City Planning and History

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4City Planning and History

City Planning and History

Gentrification in Melbourne has come about through the subdivision of apartment blocks into several ownerships. This is a major trait of gentrification in Australia hence reducing to a great extent the likelihood of demolitions happening in the future. Associated infrastructure and street improvements are generally regarded to be a good thing. Regional governments entertained the idea of main redevelopment projects that attract private investments to former industrial places like riverbanks, rail yards, and docks (Shaw, 2008). The inner cities gentrified with little assistance from the government. Artists, hippies, activists, drifters, and students made good use of the streets as well as public space. The empty warehouses and factories, as well as old pubs were perfect venues for flourishing alternative scene in Melbourne that had a national reputation of its comedy, live music and theatre (Badcock, 1994). Buildings which were unoccupied were converted informally to work/live studios by designers, musicians and artists who desired large spaces, plenty of light, as well as distance from neighbours (Shaw, 2009). The inner city terraces as well as cottages of workers gentrified quickly while the rate of vacancy remained high in the 1960s while the rents remained low.

The second wave came about in the 1980s and was largely market driven as well as more widespread, and resistance to losing of accessible public space and low-income housing. Renters with low income were the first people to be placed (Shaw, 2009). They were subsequently followed by immigrant home owners and the remaining working class who moved to the outer suburbs. The selling of Small investment properties set off further rounds of displacement and decreasing the places available for rent. The global recession in the 1990s ruined the second wave of gentrification and escalating property boom. A joint initiative of the city of Melbourne and State government dubbed ‘Postcode 3000’ encouraged the converting of offices and warehouses in the CBD, guided by model developments as well as financial incentive to owners of buildings (Professor Adams, 2015) More than 5,000 dwellings were added to the centre in the course of the 1990s and this has doubled since then. There was an upsurge in resident by 830 per cent and cafes and restaurants by 275 per cent. From 1991 to 2002 the municipality residential population quadrupled from 20,348 to 76,678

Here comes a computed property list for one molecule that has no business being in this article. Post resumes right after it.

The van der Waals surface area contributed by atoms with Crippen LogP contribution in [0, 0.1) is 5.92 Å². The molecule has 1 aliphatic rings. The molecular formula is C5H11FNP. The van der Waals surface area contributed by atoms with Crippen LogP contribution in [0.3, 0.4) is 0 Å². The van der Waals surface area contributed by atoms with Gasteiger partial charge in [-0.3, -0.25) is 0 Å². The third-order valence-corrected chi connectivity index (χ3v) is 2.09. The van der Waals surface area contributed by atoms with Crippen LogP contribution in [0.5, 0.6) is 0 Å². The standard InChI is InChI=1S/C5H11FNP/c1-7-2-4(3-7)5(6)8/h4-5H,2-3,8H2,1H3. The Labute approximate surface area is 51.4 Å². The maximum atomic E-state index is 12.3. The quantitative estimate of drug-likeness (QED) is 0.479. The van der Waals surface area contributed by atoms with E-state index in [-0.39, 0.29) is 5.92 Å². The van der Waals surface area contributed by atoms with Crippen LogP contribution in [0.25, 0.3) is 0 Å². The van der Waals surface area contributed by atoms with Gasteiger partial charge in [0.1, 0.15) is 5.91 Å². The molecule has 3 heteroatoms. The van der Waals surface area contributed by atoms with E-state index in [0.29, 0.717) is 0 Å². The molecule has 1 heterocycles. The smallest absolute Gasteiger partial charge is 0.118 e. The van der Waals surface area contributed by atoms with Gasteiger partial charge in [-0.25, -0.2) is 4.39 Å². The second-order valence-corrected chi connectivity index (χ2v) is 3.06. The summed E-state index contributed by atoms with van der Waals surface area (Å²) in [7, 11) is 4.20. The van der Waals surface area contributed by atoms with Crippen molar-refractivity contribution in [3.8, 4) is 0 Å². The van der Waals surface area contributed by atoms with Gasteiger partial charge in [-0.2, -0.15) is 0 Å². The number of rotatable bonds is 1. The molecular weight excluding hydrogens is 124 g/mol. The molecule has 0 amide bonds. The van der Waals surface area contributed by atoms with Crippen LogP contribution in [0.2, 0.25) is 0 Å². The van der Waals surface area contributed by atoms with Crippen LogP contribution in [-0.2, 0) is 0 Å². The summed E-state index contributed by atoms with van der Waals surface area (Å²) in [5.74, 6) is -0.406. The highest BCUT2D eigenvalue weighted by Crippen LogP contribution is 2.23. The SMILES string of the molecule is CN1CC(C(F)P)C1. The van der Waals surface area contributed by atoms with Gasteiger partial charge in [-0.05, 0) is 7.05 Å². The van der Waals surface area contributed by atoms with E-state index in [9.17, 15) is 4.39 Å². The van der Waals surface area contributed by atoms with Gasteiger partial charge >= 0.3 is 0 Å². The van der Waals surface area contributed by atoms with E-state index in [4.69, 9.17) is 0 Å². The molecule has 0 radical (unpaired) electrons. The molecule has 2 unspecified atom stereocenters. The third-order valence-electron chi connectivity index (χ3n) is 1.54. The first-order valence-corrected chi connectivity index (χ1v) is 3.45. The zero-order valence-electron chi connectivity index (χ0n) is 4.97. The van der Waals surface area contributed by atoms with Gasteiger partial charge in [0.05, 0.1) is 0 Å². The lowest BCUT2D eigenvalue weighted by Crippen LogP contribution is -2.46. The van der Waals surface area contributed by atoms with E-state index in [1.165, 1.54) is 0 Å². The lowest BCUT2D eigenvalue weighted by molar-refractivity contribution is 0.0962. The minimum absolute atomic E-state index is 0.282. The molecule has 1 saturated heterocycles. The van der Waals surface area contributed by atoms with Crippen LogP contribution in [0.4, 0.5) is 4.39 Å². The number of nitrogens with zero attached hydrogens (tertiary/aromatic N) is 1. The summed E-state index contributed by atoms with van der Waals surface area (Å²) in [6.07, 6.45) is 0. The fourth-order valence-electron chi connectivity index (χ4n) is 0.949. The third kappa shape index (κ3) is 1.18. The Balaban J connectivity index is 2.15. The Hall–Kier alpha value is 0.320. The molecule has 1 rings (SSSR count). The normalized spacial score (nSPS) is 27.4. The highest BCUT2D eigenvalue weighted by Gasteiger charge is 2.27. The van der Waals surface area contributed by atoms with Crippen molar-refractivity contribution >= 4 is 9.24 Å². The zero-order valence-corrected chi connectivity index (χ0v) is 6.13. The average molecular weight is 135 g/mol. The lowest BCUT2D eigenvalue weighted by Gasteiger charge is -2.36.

(Shaw, 2009). Supported by special acts of parliament, legislative amendments, building and planning deregulations as well as policies of encouraging development and reducing input, exhaustive warehouse and factory conversions, luxury residential high-rises, and medium-density in-fill housing quickly spread from the city centre through the inner metropolitan region (Dr. Paterson, 1998). By the beginning of 200s, low-cost working and living space and adaptable ‘public’ space within the inner city were scarce (Shaw, 2008). The resulting spaces were moderately inclusive due to the spontaneous nature of gentrification. None of the converted or newly built dwellings in inner Melbourne could be afforded by people with low incomes.


Badcock, B. 1994 Building upon the foundations of gentrification: inner-city housing development in Australia in the 1990s Urban Geography 16(1): 70-90

Dr. Paterson, J. (1998). State Government Report on the changing economic and social structure of Melbourne in the 1990s: From Doughnut City to Café Society (1998):

Professor Adams R. (2015). Repurposing our Cities: Postcode 3000 to the 7.5% City, Architect Victoria,

Shaw, K. (2009) ‘The Melbourne indie music scene and inner city blues’ in Shaw K and Porter, L. (eds) Whose Urban Renaissance? An international comparison of urban regeneration strategies. Routledge, London and New York. Pp 191-201

Shaw, K. (2008). Gentrification: What It Is, Why It Is, and What Can Be Done About It, Geography Compass 2(5): 1697-1728

Shaw, K. (2005). The Place of Alternative Culture and the Politics of its Protection in Berlin, Amsterdam and Melbourne, Planning Theory and Practice 6(2): 149-169